Zac Gallen, Jordan Yamamoto, Braxton Garrett, Trevor Rogers, Edward Cabrera. These names you know and are getting to know well this season. One which you may not have heard of but should start speaking aloud in your household on a regular basis, especially after a lights-out month of May: Chris Vallimont.

Chris Ryan Vallimont, a native of Erie, Pennsylvania, just celebrated his 22nd birthday on March 18th. His amateur baseball career began in 2011 at Mercyhurst Prep where he also competed in football and basketball. In 43 games played from the mound, despite having the projectable size to succeed, Vallimont’s success was fairly limited due to his suffering the same fate as many prep hurlers, especially those that play other positions: being given the baseball and simply being told to go throw it as hard as you can without being taught the craft.

“I was bigger, but I wasn’t really fine-tuned,” Vallimont said. “Coming out, I only had three D-II offers and not many D-I, because I didn’t have everything. I didn’t throw that hard, just sort of did my thing.”

However, showing poise and maturity beyond his years, Vallimont was able to use the fact that he was sparsely recruited to his advantage, successfully turning a usually-negative teenage experience into a positive one. Knowing he still had plenty of innings ahead of him, this is when Vallimont truly got to work on becoming a pitcher. As fate would have it, being under the radar became an ally for Vallimont and allowed him to find his most advantageous companion: Mercyhurst College.

“I went into college with a chip on my shoulder in knowing that I had to put in the work if I wanted to play past it,” Vallimont said. “It actually helped me out being underdeveloped and going into the program at Mercyhurst with the success that their pitching staff and the coach there created, it was the perfect fit. I fitted really well into the system and it worked out.”

According to Vallimont, his being recruited by Mercyhurst wasn’t by chance but rather by a design. That blueprint was laid out by their head coach Joe Spano, the same mind responsible for berthing Mariners reliever Dan Altavilla as well as Royals outfielder David Lough.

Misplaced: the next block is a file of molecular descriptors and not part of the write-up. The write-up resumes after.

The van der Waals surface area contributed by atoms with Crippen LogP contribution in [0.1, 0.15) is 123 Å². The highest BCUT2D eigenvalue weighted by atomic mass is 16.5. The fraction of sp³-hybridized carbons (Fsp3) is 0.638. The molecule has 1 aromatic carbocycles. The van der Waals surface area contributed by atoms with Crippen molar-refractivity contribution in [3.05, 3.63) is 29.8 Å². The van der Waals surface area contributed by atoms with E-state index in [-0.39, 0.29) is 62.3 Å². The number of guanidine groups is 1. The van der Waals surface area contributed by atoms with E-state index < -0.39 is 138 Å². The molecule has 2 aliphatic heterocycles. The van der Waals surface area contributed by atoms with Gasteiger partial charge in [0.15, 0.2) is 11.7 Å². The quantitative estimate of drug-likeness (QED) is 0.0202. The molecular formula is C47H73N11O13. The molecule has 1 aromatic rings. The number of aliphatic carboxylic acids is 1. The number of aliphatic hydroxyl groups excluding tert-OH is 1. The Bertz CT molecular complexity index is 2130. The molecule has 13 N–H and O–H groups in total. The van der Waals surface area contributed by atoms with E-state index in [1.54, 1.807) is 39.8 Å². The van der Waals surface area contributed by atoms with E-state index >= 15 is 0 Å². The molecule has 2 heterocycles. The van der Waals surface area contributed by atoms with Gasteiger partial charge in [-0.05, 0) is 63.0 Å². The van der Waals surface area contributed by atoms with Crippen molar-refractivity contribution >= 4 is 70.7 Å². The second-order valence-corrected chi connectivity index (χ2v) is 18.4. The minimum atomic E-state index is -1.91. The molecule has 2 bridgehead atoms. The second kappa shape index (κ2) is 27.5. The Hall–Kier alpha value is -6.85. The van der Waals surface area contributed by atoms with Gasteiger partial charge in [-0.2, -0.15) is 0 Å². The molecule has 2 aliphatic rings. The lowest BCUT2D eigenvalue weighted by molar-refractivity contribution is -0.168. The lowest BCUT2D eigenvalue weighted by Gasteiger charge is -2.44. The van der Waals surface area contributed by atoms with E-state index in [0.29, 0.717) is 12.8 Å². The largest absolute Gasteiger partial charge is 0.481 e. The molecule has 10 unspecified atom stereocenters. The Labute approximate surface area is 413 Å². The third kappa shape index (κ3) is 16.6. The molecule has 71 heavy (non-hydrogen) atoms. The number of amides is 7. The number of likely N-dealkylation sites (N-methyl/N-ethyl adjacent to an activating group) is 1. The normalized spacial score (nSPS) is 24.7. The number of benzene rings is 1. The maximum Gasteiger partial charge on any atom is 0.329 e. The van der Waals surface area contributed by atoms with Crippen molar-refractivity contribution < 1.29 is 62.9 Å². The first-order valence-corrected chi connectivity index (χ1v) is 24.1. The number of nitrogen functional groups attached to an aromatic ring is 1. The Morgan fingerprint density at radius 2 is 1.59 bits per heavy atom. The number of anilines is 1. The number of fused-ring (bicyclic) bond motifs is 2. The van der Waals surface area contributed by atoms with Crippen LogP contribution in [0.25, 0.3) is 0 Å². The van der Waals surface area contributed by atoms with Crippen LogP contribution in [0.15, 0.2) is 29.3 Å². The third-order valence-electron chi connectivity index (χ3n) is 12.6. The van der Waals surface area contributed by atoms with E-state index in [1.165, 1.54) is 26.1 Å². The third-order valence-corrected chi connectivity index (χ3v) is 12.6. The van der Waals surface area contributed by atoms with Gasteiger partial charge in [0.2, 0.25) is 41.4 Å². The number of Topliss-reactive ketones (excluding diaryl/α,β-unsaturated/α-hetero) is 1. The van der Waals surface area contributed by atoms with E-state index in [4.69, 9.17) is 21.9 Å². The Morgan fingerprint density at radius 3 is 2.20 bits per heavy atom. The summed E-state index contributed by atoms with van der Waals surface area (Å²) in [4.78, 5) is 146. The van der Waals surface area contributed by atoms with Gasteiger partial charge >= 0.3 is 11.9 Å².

“The way Joe does it is he looks for people who are underdeveloped. He works with them and sees in them the potential to get to the next level,” Vallimont attested. “With Dan also being there a year before me, just knowing that it wasn’t all about going D1 in order to make it to the next level, but just if you put on the work, you can make it. That’s really what made the difference.”

Above all though, Vallimont credits the turning point of his amateur career to one moment. That occasion happened during his first season at Mercyhurst when the ball was forced away from him by a teammate. According to Vallimont, it is that bear-down mindset that is passed down from Spano and then from player to player that gives Mercyhurst a more-than-viable reputation for berthing MLB caliber hurlers.

“It was freshman year in the regionals I was supposed to start the championship game to get us to the World Series. Colin McKee ended up begging for the ball, telling coach he wanted it,” Vallimont said. “It was just that dog mentality that he got from Dan and I got from him. There are a few young guys there is now that get that mentality from myself.”

Following that aforementioned game in which McKee wound up begging the ball away from him, McKee imparted this quote upon Vallimont, one which has stuck with him ever since and is partly responsible for making Chris the pitcher he has become.

“I’ll never forget it. After that game, he told me, “if you put in the work, you can be the best pitcher this school has ever seen,”” Vallimont said. “It was at that moment where everything clicked. He had seen so many people there that had success and when he said that, it pushed me to work harder and really get serious about everything.”

With a new means of motivation, Vallimont used a building block sophomore season (60 IP, 2.69 ERA, 1.31 WHIP, 88/41 K/BB) to vault into a completely dominant junior campaign in which he set Mercyhurst’s single season mark in strikeouts (147).